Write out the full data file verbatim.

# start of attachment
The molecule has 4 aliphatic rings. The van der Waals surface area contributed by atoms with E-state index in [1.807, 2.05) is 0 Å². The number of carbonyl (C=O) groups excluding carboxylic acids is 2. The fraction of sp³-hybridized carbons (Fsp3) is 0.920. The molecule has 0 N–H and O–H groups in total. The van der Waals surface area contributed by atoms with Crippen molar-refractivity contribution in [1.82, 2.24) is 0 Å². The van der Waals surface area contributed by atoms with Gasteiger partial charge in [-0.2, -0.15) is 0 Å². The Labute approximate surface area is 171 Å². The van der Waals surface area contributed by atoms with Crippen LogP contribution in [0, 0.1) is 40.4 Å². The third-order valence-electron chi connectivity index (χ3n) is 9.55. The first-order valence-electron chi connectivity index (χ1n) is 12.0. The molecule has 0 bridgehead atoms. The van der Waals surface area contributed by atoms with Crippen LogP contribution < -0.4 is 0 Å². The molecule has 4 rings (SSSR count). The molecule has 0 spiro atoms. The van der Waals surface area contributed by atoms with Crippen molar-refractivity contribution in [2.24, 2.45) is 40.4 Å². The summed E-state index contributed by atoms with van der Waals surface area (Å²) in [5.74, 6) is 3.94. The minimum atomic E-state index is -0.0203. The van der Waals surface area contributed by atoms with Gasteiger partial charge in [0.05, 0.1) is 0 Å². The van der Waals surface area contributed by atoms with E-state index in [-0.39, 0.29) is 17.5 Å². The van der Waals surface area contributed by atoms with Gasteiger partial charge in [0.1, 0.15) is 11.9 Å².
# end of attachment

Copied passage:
The molecule has 4 aliphatic rings. The van der Waals surface area contributed by atoms with E-state index in [1.807, 2.05) is 0 Å². The number of carbonyl (C=O) groups excluding carboxylic acids is 2. The fraction of sp³-hybridized carbons (Fsp3) is 0.920. The molecule has 0 N–H and O–H groups in total. The van der Waals surface area contributed by atoms with Crippen molar-refractivity contribution in [1.82, 2.24) is 0 Å². The van der Waals surface area contributed by atoms with Gasteiger partial charge in [-0.2, -0.15) is 0 Å². The Labute approximate surface area is 171 Å². The van der Waals surface area contributed by atoms with Crippen LogP contribution in [0, 0.1) is 40.4 Å². The third-order valence-electron chi connectivity index (χ3n) is 9.55. The first-order valence-electron chi connectivity index (χ1n) is 12.0. The molecule has 0 bridgehead atoms. The van der Waals surface area contributed by atoms with Crippen LogP contribution < -0.4 is 0 Å². The molecule has 4 rings (SSSR count). The molecule has 0 spiro atoms. The van der Waals surface area contributed by atoms with Crippen molar-refractivity contribution in [2.24, 2.45) is 40.4 Å². The summed E-state index contributed by atoms with van der Waals surface area (Å²) in [5.74, 6) is 3.94. The minimum atomic E-state index is -0.0203. The van der Waals surface area contributed by atoms with Gasteiger partial charge in [0.05, 0.1) is 0 Å². The van der Waals surface area contributed by atoms with E-state index in [-0.39, 0.29) is 17.5 Å². The van der Waals surface area contributed by atoms with Gasteiger partial charge in [0.1, 0.15) is 11.9 Å².